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New SPLC Report Examines Extremist Views of State Lawmakers Attacking 14th Amendment

Today, the Southern Poverty Law Center released a new report, “Attacking the Constitution: State Legislators for Legal Immigration and the Anti-Immigrant Movement.” It documents the radical beliefs of 12 leading members of a coalition called State Legislators for Legal Immigration (SLLI). The group is pushing harsh, anti-immigrant legislation across the country and announced in January a national campaign to attack the 14th Amendment’s guarantee of citizenship for all children born in the United States and subject to the jurisdiction of its laws.

SLLI, which has about 65 members in 40 states, was founded by Pennsylvania state Rep. Daryl Metcalfe in 2007. As the SPLC’s report documents, SLLI’s members embrace a raft of radical beliefs, including conspiracy theories about supposed government concentration camps, a coming one-world government and false claims that President Obama is a foreigner and Muslim. Members have described undocumented immigrants in vicious terms, as “invaders” or as a “poison.”

Metcalfe has said that immigrant parents “live the life of a criminal” and should have their children taken away. He has routinely demonized undocumented immigrants as criminals, despite studies that clearly show immigrants are on average much less criminal than native-born Americans. Metcalfe’s extremism is about more than immigration. He once denounced Pennsylvania’s Domestic Violence Awareness Month as part of the “homosexual agenda” because it included men as possible victims of domestic violence. He characterized military veterans concerned about climate change and foreign energy dependence as traitors promoting a “leftist agenda.” And, like others in the so-called “birther” movement, Metcalfe has cast doubt on Obama’s U.S. citizenship.

Other SLLI members have expressed similarly radical ideas. Charles Key, an Oklahoma legislator, has claimed the federal government had advance knowledge of the 1995 Oklahoma City bombing and engaged in a “cover-up.” Matt Shea, a Washington legislator, appeared on conspiracy theorist Alex Jones’ radio show and expressed concerns about supposed concentration camps operated by the Federal Emergency Management Agency. Sally Kern, an Oklahoma legislator, told a newspaper that she opposed high-resolution driver’s license photos because she believed they were a sign of the end times. And Danny Verdin, a South Carolina state senator who described undocumented immigrants as a “poison” and a “malady” during a SLLI press conference, has compared the fight against undocumented immigrants to the Confederacy’s struggle against the Union.

There are additional reasons to be concerned about SLLI. The group works very closely with the Federation for American Immigration Reform (FAIR), which the SPLC has designated as an anti-immigrant hate group because of its white nationalist agenda and ties to racist groups (a chapter of the report documents FAIR’s hateful agenda and ties). FAIR lawyers have authored the harsh anti-immigrant legislative proposals SLLI members are pushing in their respective states, including the group’s proposals to undermine the 14th Amendment.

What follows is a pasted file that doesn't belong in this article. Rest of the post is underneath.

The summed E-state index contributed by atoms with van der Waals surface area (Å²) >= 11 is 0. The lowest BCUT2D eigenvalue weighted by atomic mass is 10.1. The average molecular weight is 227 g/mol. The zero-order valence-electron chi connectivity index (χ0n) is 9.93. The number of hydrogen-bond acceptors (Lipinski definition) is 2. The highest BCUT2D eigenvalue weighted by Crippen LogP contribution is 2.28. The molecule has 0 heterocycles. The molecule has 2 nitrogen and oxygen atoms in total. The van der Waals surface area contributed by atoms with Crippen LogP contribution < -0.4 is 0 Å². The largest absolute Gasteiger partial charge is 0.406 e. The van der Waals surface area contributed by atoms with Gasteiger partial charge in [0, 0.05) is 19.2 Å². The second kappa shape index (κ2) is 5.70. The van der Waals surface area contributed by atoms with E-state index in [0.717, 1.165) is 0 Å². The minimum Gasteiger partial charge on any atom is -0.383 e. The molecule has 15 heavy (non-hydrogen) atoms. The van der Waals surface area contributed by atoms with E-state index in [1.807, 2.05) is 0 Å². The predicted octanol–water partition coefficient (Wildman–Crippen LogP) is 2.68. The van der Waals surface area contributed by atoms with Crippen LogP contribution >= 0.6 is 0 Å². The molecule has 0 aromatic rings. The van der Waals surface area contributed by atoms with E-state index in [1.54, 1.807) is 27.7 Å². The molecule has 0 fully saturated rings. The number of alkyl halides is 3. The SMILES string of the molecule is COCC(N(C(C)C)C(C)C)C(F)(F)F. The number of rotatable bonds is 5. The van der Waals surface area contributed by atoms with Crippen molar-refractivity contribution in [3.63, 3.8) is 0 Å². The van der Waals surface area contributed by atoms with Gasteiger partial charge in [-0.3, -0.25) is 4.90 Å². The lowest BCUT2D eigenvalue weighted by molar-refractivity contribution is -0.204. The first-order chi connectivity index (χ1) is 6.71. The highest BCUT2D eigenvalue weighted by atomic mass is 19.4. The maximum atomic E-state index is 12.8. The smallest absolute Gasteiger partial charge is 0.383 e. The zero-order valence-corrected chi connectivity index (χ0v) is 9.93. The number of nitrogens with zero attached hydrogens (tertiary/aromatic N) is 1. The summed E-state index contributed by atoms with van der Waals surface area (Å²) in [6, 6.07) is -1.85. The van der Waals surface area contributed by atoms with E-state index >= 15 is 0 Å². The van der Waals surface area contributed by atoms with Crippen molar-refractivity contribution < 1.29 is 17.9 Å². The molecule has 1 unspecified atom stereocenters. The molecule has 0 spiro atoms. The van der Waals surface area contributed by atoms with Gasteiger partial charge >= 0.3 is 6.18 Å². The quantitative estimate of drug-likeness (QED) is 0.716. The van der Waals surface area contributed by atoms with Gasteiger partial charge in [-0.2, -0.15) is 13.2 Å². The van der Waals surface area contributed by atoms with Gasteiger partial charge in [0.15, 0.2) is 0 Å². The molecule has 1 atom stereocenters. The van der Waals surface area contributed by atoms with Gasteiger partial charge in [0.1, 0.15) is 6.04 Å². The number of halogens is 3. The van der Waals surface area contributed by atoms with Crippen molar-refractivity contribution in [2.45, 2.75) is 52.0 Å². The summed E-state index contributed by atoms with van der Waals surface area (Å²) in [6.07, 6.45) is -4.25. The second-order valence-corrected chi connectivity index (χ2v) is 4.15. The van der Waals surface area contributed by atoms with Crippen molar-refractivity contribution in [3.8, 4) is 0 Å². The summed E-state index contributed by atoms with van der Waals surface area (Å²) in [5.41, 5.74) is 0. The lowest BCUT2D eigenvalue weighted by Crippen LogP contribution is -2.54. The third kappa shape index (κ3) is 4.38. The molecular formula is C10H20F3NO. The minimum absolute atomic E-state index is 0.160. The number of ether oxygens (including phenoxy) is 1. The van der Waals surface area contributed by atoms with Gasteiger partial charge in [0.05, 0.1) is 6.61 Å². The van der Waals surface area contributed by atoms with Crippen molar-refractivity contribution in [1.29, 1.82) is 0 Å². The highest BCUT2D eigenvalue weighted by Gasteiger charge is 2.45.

The nativist descriptions of foreign “invaders” bearing all kinds of social ills that come from the likes of Metcalfe and FAIR are hardly new in America. Similar attacks on disfavored groups of the moment have marked our history from the very beginning. During the 1866 congressional debate leading up to the 14th Amendment’s adoption two years later, for example, Sen. Edgar Cowan of Metcalfe’s home state of Pennsylvania raged against the idea of children of Chinese immigrants and Gypsies — the “anchor babies” of yesteryear — becoming citizens by virtue of being born here. He argued, much like today’s white nationalists, that citizenship should be preserved for “people of my own blood and lineage, people of the same religion, people of the same beliefs and traditions.” Cowan warned against “a flood of immigration of the Mongol race” and, sounding a lot like Metcalfe, of the country being “invaded.”

The original debates over the 14th Amendment reveal something more (the relevant pages of The Congressional Globe on the debate can be found here, here and here). Though SLLI contends that the 14th Amendment has been misapplied to grant automatic U.S. citizenship to the children of undocumented immigrants, it is clear from the record that the Amendment’s sponsors did intend for it to cover the children of non-citizens. Sen. John Conness of California, who rose in defense of the undocumented of that time, said that the children of the Chinese and Gypsies born in this country should be “regarded as citizens of the United States.” No person “claiming to have a high humanity,” he argued, could take a contrary position.

Thankfully, Cowan’s racist views about immigrants did not win the day, as his fellow senators rose in defense of immigrants by voting for the 14th Amendment.

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